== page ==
However, a need is felt to focus the benefits of these cooperations more sharply on the Northeastern region, which is a natural bridge between India and Southeast Asia. A new paradigm of development whereby foreign policy initiatives blend seamlessly into the national economic development is felt and there is need to make these structures work for the Northeastern region. While colonial rulers built railways and roads mostly to take tea, coal, oil and other resources out of Assam, the disruption of old trade routes remained, to use Sanjib Baruah’s word, “colonialism’s most enduring negative legacy”.


In its efforts to bail out Northeast India from the region’s difficulties as a result of the loss of connectivity and market access following the partition of 1947 and recognition of region’s geographical proximity with East and Southeast Asia, India focus the benefits of this cooperation more sharply on the Northeastern region.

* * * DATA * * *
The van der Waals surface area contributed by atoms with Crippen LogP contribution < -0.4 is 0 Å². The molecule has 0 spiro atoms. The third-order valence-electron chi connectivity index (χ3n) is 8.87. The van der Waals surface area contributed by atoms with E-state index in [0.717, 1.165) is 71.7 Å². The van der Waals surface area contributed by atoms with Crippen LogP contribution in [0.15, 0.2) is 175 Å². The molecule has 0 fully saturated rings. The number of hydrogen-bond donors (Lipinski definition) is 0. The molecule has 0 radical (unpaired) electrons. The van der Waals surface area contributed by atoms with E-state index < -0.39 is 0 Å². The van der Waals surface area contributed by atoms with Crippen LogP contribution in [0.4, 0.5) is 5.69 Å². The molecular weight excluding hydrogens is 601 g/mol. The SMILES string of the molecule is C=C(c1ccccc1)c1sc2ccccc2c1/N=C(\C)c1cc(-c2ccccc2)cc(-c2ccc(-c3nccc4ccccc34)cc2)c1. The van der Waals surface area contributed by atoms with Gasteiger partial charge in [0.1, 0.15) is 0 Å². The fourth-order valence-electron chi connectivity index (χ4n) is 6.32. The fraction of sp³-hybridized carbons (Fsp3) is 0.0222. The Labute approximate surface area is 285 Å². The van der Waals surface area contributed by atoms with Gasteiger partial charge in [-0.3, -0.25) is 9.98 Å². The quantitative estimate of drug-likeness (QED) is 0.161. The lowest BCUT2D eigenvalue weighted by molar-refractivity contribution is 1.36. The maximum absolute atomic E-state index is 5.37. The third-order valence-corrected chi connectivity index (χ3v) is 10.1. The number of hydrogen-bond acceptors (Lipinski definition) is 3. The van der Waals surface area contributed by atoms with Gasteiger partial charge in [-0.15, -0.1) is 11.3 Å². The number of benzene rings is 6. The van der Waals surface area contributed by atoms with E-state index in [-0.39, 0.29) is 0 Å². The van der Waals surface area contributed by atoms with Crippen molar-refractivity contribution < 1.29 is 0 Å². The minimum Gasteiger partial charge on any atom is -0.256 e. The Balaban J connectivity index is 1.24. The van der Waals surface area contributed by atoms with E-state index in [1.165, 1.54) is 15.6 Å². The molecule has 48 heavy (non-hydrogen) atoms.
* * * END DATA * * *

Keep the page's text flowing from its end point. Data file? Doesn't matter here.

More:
Thus, after a century and half the opportunity has now arisen to undo the effects of colonial geopolitics. There has been much talk about the potential of the Look East policy in transforming the region. In this foreign policy vision Northeast India is often described as the gateway to Southeast Asia. According to Rajiv Sikri, Secretary East of the Ministry of External Affairs, the Look East policy “envisages the Northeast region not as the periphery of India, but as the centre of a thriving and integrated economic space linking two dynamic regions with a network of highways, railways, pipelines, transmission lines crisscrossing the region.” Thus, there is an effort to open the region that involved opening doors and windows in intellectual, cultural, political matters as well as in the economic arena.